Art is meant to inspire, especially when it comes to propaganda.
“In April 1917, the United States declared war on Germany. In the buildup, American artists and illustrators, and some filmmakers, sold the war to a public that initially remained reluctant to take up arms,” said David Lubin, the Charlotte C. Weber Professor of Art at Wake Forest University.
Lubin’s talk, “Oh, Say Can You See: American Art, Propaganda and the First World War,” was held Oct. 18 at the Georgia Museum of Art as part of the fall Signature Lecture series. The event was co-sponsored by the Georgia Museum of Art and the College of Environment and Design.
Lubin believes it’s important to “squeeze paintings to understand what they meant to the people of the time politically, socially, economically.”
His lecture focused on Childe Hassam’s series of flag paintings, particularly Hassam’s 1917 painting “Early Morning on the Avenue in May,” which shows pedestrians, mostly women, on Fifth Avenue in New York City walking beneath Allied flags hanging from buildings.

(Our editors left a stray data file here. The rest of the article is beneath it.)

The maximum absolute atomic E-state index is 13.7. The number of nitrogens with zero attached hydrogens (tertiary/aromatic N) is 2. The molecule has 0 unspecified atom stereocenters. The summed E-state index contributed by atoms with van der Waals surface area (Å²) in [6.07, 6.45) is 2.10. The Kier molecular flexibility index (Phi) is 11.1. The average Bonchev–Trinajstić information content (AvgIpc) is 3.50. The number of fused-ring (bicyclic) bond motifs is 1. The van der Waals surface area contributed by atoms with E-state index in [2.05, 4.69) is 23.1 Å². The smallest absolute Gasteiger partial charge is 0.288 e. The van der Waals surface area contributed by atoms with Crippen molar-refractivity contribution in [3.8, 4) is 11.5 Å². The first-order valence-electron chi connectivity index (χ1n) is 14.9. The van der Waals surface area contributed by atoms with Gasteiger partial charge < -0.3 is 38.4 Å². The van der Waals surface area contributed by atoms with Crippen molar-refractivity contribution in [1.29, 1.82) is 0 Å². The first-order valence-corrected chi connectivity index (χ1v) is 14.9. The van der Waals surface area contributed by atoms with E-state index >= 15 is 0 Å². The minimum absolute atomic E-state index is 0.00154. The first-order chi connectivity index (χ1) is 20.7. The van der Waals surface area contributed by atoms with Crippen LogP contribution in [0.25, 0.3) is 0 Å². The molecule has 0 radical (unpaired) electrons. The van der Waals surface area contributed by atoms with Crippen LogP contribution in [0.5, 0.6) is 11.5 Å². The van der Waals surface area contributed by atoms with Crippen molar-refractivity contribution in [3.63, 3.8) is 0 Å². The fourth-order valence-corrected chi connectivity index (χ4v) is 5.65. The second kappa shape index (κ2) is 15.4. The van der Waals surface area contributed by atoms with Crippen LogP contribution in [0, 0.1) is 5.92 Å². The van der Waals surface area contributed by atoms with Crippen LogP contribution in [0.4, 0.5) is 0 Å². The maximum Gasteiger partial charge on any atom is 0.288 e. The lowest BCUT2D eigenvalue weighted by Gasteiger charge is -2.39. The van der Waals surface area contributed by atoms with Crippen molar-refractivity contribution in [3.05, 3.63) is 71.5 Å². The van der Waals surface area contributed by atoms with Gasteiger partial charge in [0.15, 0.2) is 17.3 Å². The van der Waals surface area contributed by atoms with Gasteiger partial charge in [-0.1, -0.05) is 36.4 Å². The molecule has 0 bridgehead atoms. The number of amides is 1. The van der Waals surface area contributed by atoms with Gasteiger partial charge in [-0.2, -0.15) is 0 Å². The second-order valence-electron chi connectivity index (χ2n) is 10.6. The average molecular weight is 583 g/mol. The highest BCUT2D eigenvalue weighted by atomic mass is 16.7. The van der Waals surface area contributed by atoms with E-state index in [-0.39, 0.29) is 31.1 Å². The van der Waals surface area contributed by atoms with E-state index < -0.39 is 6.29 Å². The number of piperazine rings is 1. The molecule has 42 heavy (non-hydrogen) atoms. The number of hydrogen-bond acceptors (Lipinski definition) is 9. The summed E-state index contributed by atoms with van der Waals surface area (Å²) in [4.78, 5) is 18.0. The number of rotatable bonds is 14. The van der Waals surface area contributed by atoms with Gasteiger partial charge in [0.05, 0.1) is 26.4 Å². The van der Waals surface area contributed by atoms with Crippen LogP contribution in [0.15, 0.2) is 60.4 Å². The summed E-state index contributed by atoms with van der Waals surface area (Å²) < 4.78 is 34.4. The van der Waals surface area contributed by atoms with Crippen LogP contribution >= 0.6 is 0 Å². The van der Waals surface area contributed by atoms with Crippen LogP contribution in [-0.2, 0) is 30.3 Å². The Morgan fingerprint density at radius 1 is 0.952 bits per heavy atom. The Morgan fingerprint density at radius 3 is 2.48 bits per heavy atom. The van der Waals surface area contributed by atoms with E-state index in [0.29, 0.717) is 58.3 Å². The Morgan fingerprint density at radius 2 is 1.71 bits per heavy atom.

“The red, white and blue color scheme of Hassam’s painting is no accident,” Lubin said. “Attesting to the fervor at that moment in history when the United States shrugged off its age-old policy of political isolation and jumped jubilantly onto the world stage, the painting uses flags, femininity, commercial culture and religious worship to remind viewers of the democratic values that they supposedly were going to war to defend.
“American art during the First World War was never monolithic, with artists, propagandists and commercial illustrators all riding the same express train in support of the nation’s war efforts. Far from it. During this period of political turbulence, artists moved in dramatically different directions from one another,” Lubin also said. “World War I was the first time in American history that artists and other makers of compelling visual imagery exerted formidable influence in the way their fellow Americans engaged with and thought about war.”